The researcher 220 can place additional messages (e.g., further questions) in this box 105, and the individual 115 with the key 120 to the locked box 105 can then decrypt the message in the box 105, while those without the key 105 to the locked box 105 will not be able to decrypt the message. The answering individual 115 may, for example, then answer the further questions from the researcher by providing a second set of boxes (e.g., a second set of “yes” box 105 and “no” box 110) and having a private key 120 to the box that corresponds to the answer of the answering individual 115. The researcher can provide additional questions in the second set of boxes which can be unlocked by the answering individual 115, so that the individual 115 can read the further questions from the researcher.
Placing messages 210 in this box 105 and then locking it, also allows communication with members of this group, defined by their answer to the question. Thus the researcher can ask group members further questions. This method need not be restricted to the researcher: the method can also allow members of the group to communicate with each other (e.g., as a chat forum) without them learning the identities of others in the group. All of this occurs in full view of the whole community, but with decrypting abilities possessed only by those who answered in a given fashion.
This method or technique provides a potential solution to the dilemma of protecting privacy or making it public. Notice that the method does not require a trusted third party, although the underlying implementation, which is discussed below, does typically require the user to use standard and tested cryptographic protocols. This trust is analogous from that we put on a locksmith when asking for a copy of our household key, or on the manufacturer of a garage door opener.
A simple application of this technique counts individuals with a given property. All that is required is to post a message with a key (e.g., a public key) requesting an acknowledgment from all members using that key. The number of answers compared to the whole population yields a useful frequency. Another form of panel research would follow a group over time, effectively conducting prospective surveys by simply adding more questions to the bulletin board and watching what happens to the frequencies. This would also allow looking for correlations among members of different groups. That is accomplished by repeating the original procedure in a more refined fashion.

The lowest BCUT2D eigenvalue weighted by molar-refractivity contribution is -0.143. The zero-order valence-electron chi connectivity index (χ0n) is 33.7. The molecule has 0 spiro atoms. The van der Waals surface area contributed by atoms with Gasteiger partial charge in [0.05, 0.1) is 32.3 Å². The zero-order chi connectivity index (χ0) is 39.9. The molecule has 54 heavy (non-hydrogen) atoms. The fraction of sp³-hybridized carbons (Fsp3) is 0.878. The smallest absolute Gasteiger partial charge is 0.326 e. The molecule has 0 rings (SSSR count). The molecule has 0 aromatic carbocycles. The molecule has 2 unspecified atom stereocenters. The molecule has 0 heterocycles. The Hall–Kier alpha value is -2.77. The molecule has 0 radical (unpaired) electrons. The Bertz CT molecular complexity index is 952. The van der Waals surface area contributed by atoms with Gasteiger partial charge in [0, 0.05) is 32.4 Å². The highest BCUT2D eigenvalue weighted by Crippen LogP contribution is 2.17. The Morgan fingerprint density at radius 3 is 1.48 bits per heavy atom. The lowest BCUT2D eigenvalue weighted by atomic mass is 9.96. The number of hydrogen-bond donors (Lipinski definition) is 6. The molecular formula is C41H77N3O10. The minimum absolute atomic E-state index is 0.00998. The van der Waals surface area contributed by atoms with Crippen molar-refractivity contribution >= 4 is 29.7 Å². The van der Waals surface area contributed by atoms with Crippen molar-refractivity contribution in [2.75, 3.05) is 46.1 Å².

This physical metaphor (i.e., the above method) can actually be implemented and automated in a transparent fashion by using public key cryptographic systems (See, Bernardo A. Huberman, Matt Franklin and Tad Hogg, Enhancing Privacy and Trust in Electronic Communities”, in Proceedings of the ACM Conference on Electronic Commerce (EC99), 78-86 ACM Press” (1999), which is fully incorporated herein by reference). As shown in FIG. 3, this type of cryptographic system 300 rely on a pair of related keys, one secret (private) 302 and one public (key 305 a and/or key 305 b), associated with each individual participating in a communication. The secret key 302 is needed to decrypt (or sign), while only the public key 305 a (or 305 b) is needed to encrypt a message (or verify a signature). In the example of FIG. 3, a public key 305 a is generated by those wishing to receive encrypted messages 320, and broadcasted so that it can be used by the sender of the message to encode the message 320. In the example of FIG. 3, the sender is using computer 315 (with appropriate software/firmware) to communicate via the network 350. The recipient of this message 320 then uses his own private key 302 in combination with his public key 305 a to decrypt the message 320. In the example of FIG. 3, the responding subject is using computer 310 (with appropriate software/firmware) to communicate via the network 350. Popular public key systems are based on the properties of modular arithmetic. In a particular application of an embodiment of the invention, we use the additional property that by constraining the product of two or more public keys 305 to be equal to a specific large number, it is only possible to generate a set of such keys in which only one of the public keys 305 has a corresponding private key 302. This provides the computational basis for the analogy of the locks (box 105 and box 110) described above: each person answers the question by posting two public keys, 305 a and 305 b, constrained so that their product matches a value given as part of the question. The person can only have a private key 302 for one of the posted public keys 305, and selects the private key 302 corresponding to the answer.